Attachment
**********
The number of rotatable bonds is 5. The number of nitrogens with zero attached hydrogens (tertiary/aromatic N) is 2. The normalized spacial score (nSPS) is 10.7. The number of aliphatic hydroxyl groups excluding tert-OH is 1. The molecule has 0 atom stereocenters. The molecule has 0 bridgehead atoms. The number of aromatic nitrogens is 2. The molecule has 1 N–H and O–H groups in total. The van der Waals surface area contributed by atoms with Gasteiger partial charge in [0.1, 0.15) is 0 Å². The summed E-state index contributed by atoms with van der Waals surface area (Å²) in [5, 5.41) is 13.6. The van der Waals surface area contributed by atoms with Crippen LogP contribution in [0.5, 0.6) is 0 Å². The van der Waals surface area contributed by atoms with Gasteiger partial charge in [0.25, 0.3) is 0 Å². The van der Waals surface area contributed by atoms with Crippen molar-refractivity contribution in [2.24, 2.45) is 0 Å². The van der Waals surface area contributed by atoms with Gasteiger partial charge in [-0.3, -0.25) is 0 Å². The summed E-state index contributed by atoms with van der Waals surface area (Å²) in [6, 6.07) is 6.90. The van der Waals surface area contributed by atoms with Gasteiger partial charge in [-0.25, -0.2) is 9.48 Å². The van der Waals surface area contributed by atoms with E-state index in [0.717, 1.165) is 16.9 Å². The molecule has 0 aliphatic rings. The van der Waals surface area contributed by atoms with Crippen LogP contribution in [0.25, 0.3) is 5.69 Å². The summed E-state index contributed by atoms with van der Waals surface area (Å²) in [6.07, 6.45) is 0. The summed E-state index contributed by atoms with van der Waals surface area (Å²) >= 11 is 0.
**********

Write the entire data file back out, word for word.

The number of rotatable bonds is 5. The number of nitrogens with zero attached hydrogens (tertiary/aromatic N) is 2. The normalized spacial score (nSPS) is 10.7. The number of aliphatic hydroxyl groups excluding tert-OH is 1. The molecule has 0 atom stereocenters. The molecule has 0 bridgehead atoms. The number of aromatic nitrogens is 2. The molecule has 1 N–H and O–H groups in total. The van der Waals surface area contributed by atoms with Gasteiger partial charge in [0.1, 0.15) is 0 Å². The summed E-state index contributed by atoms with van der Waals surface area (Å²) in [5, 5.41) is 13.6. The van der Waals surface area contributed by atoms with Crippen LogP contribution in [0.5, 0.6) is 0 Å². The van der Waals surface area contributed by atoms with Gasteiger partial charge in [0.25, 0.3) is 0 Å². The van der Waals surface area contributed by atoms with Crippen molar-refractivity contribution in [2.24, 2.45) is 0 Å². The van der Waals surface area contributed by atoms with Gasteiger partial charge in [-0.3, -0.25) is 0 Å². The summed E-state index contributed by atoms with van der Waals surface area (Å²) in [6, 6.07) is 6.90. The van der Waals surface area contributed by atoms with Gasteiger partial charge in [-0.25, -0.2) is 9.48 Å². The van der Waals surface area contributed by atoms with E-state index in [0.717, 1.165) is 16.9 Å². The molecule has 0 aliphatic rings. The van der Waals surface area contributed by atoms with Crippen LogP contribution in [0.25, 0.3) is 5.69 Å². The summed E-state index contributed by atoms with van der Waals surface area (Å²) in [6.07, 6.45) is 0. The summed E-state index contributed by atoms with van der Waals surface area (Å²) >= 11 is 0.